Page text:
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April 2024Vol. 25, No. 3Using Human-Centered Design to Improve Human Services Programs

A recent brief from the Administration for Children and Families’ Office of Planning, Research, and Evaluation explores how human-centered design may be used to address complex challenges faced by child welfare agencies and other human services sectors. Human-centered design is a problem-solving approach that involves working with those who will eventually use the solution. In a child welfare context, this could involve partnering with families to improve programs the families will ultimately use.

Originating in the technology sector, human-centered design in human services is a novel concept, according to the brief. However, considering the complex challenges faced by the humans services sector, human-centered design may promote effective, efficient, and compassionate service delivery. Some challenges in human services that human-centered design may help address include funding constraints, leadership and staffing problems, operating under competing demands, and changing regulatory requirements.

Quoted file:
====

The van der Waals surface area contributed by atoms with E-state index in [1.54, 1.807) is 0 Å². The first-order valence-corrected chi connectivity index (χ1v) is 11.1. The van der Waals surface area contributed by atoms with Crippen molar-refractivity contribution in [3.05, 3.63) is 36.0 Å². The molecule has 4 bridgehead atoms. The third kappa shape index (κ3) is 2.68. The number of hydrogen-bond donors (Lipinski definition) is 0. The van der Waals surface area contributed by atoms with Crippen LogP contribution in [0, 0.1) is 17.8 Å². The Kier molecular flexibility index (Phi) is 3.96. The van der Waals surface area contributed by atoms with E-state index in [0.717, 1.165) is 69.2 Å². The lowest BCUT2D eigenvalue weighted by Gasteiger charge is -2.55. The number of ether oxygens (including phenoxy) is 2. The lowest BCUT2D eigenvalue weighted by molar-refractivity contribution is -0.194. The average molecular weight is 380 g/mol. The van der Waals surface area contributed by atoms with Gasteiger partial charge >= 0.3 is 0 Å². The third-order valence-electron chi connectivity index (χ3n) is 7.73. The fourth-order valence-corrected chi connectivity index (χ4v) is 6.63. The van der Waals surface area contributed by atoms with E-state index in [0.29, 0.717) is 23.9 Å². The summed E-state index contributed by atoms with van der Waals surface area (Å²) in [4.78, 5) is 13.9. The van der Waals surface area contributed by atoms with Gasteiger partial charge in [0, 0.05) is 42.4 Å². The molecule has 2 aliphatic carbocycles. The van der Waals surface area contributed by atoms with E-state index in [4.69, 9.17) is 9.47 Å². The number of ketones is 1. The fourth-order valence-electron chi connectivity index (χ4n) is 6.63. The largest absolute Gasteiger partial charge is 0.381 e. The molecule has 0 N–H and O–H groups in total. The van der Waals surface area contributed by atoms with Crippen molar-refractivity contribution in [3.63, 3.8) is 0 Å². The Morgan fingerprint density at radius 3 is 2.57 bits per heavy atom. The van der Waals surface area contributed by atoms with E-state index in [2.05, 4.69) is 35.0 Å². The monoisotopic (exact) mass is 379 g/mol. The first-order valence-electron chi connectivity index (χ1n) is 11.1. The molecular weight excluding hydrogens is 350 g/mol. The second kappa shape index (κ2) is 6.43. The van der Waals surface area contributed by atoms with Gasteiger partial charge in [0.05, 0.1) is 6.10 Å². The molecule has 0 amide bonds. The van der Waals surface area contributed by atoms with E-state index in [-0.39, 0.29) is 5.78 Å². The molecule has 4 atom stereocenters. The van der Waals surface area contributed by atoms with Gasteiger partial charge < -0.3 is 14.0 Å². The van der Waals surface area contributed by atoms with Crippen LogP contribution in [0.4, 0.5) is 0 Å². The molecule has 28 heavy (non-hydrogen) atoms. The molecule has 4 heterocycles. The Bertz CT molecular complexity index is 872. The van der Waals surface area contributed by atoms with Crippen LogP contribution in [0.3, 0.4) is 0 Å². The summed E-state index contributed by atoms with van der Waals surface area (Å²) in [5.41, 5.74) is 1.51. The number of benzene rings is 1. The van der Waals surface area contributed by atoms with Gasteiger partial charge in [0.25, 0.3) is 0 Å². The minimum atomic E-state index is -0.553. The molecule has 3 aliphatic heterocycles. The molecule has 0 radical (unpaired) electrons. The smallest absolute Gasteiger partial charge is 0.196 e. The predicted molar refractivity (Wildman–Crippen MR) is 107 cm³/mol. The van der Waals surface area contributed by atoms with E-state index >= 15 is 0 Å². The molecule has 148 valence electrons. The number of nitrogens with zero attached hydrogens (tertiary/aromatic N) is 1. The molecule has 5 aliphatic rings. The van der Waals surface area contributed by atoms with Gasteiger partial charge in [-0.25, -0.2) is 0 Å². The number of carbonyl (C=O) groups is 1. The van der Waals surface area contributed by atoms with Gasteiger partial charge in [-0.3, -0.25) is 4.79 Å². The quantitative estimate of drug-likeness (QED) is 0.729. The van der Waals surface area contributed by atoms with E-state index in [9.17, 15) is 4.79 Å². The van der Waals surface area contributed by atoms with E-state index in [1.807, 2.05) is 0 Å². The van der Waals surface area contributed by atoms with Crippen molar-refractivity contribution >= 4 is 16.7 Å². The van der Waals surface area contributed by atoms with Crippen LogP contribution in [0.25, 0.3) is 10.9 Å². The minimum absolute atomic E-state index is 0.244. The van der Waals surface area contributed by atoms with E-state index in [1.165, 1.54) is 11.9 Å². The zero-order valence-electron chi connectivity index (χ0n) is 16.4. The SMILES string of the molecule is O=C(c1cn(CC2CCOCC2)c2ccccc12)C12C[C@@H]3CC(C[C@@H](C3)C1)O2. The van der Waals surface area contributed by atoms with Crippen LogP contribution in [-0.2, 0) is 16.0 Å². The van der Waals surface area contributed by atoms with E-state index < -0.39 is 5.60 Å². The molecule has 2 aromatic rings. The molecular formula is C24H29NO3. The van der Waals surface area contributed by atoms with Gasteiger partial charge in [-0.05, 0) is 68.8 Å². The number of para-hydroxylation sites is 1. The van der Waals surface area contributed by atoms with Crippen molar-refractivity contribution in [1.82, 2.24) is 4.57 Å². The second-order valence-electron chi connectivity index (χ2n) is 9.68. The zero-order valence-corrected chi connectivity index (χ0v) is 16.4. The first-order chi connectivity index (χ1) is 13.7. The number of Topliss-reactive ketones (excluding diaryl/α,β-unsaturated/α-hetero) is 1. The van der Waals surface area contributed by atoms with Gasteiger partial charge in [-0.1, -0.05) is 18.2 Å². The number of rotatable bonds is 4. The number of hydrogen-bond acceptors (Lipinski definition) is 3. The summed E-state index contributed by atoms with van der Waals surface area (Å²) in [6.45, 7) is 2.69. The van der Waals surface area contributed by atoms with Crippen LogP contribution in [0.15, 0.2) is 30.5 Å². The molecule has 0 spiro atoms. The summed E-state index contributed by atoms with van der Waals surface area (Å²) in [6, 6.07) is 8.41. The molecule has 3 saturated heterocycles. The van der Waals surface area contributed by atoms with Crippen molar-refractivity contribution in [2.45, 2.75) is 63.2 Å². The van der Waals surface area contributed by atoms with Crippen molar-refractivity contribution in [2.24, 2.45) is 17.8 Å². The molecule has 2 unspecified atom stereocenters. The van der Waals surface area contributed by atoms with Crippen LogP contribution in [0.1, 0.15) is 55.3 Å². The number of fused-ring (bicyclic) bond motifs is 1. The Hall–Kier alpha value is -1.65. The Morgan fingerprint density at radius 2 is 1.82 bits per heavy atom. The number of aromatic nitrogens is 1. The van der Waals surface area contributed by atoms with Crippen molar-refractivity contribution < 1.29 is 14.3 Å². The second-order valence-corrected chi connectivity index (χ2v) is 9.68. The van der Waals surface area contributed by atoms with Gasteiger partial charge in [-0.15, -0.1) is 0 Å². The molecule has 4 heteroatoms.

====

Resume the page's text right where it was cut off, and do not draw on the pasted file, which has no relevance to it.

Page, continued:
The brief defines human-centered design as a process and mindset, differentiates it from similar design and problem-solving approaches, and describes how the process is currently being used in human services. It outlines six key principles of human-centered design:

  • Understand who the end users are and their perspectives
  • Engage with end users throughout a process
  • Test solutions and revise them based on end user feedback
  • Use an iterative, not linear, approach and revisit earlier steps as needed
  • Consider the full context and experience of the end user and the solution  
  • Collaborate across disciplines

The brief includes three case examples that provide details on the use of human-centered design in human services: the Multnomah Idea Lab in Oregon, the Central Susquehanna Intermediate Unit in Pennsylvania, and the Kentucky Governor’s Office of Early Childhood and the Kentucky Division of Child Care.

The report, A Review of Human-Centered Design in Human Services, is available on the Office of Planning, Research, and Evaluation's website.